By Gina Macris
When proposed new regulations for Rhode Island’s Division of Developmental Disabilities (DDD) emerge from committee early in 2018, they will aim to ensure that all agencies providing services to persons with disabilities meet consistent high-quality standards.
The state will require direct care agencies to employ staff with distinct certifications to provide one or more kinds of supports to clients. Training of agency workers is expected to follow the same process that is now required before direct care staff can work in a pilot job support program run by DDD – a combination of classroom instruction, field work, and a final exam.
But workers will not be expected to have certification the moment the new regulations go into effect. Expanding the training process begun for workers in the supported employment pilot program will take time, said Kerri Zanchi, director of DDD.
Another feature of the new regulations will require DDD to publish the categories of licenses held by direct care providers. They are:
- “Full,” or unrestricted
- “Full, with stipulations”
- “Provisional”, to designate a new service provider
- "Conditional”, or probationary
- “Suspended,” which means not currently in operation, but the license has not been revoked.
Zanchi and Kevin Savage, the director of licensing for the division’s parent organization, the Department of Behavioral Healthcare, Developmental Disabilities and Hospitals (BHDDH),talked about the overhaul of regulations during a wide-ranging public forum at the Smithfield Senior Center Nov. 7 and in an earlier interview with Developmental Disability News Nov. 3.
The Division of Developmental Disabilities is not alone in rewriting its regulations.
All agencies of state government must recast their rules of operation by August, 2018 with an eye toward simplicity and clarity of language as part of the Administrative Procedures Act of 2016, pushed by Governor Gina Raimondo in a drive for greater transparency in state government.
Even before the regulations are finalized, Savage said in the interview Nov. 3, he hopes to have licensing categories for all developmental disability service providers posted on the BHDDH website.
The proposed regulations have emerged from six months’ work on the part of a broad-based committee of individuals with a stake in the developmental disability system, including consumers and family members, Savage told an audience of about 75 at the public forum in Smithfield Nov. 7.
“The community was well served by this process. It was amazing,” Savage said. Representatives of different segments of the developmental disabilities community listened to each other and showed “passionate concern with the people being served,” he said.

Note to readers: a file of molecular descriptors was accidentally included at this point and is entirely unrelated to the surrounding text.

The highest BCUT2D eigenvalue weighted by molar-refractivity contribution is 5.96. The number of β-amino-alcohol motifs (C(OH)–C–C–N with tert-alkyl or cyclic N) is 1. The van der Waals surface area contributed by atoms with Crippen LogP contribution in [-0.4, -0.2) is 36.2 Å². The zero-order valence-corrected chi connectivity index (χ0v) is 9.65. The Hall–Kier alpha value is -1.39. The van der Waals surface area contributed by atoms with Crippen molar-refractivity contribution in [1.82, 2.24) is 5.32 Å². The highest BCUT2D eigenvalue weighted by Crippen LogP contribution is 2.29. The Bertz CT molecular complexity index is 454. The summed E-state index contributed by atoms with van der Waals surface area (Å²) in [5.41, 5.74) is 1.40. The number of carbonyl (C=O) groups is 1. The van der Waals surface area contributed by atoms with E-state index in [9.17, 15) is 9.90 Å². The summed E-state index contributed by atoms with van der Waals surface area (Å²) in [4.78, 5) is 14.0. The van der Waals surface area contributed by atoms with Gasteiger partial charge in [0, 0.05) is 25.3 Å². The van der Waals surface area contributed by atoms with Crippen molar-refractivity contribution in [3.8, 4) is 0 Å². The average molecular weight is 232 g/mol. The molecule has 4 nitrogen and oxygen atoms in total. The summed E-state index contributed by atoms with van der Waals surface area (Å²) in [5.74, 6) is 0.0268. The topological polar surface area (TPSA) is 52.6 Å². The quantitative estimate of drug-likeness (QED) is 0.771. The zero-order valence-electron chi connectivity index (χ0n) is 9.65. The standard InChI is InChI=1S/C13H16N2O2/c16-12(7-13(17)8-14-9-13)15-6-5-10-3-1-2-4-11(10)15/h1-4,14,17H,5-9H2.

The proposed regulations will be shared with the developmental disabilities community before they go out for formal public comment, Savage said. Community meetings will be set for early 2018, after the year-end holidays, he said.
Among other things, the new regulations will help eliminate inconsistencies across departments of state government, Savage said, like background checks for prospective workers who would come into contact with vulnerable children and adults in a variety of capacities. The regulatory reform also is necessary to comply with the so-called Final Rule for federal/state Medicaid Home and Community-Based Services (HCBS). The Final Rule, a compilation of federal regulations, emphasizes that all persons with disabilities who receive Medicaid services must have access to their communities to the greatest extent possible.
Both the HCBS final rule and a separate 2014 federal consent decree pushing employment opportunities and community-based non-work activities for Rhode Islanders with developmental disabilities get their authority from the 1999 Olmstead decision of the U.S. Supreme Court. The decision clarified the integration mandate in Title II of the Americans With Disabilities Act.
Zanchi, the DDD director, said that the regulatory shift toward certification of the skills of direct care workers is partly driven by U.S. District Court oversight of the Olmstead consent decree, in which an independent court monitor has emphasized continuous quality improvement.
“The public will know what the providers are certified to do,” Zanchi said in the interview Nov. 3. “And that’s part of our quality management plan.”
“That will be hard work,” she said. “We will build certification standards in each area, starting with day and employment services.”
In the future, the whole notion of certification is likely to overlap with fiscal discussions about low wages and high turnover in the field of direct care, where one job in six goes vacant, according to a trade association of developmental disability service providers.
The pilot program in supported employment requires certification for workers who provide services in job development, job coaching and the like. But the graduation rate from a tuition-free training program at the Sherlock Center on Disabilities at Rhode Island College so far has been about 40 percent, for a variety of reasons, according to a Sherlock Center official.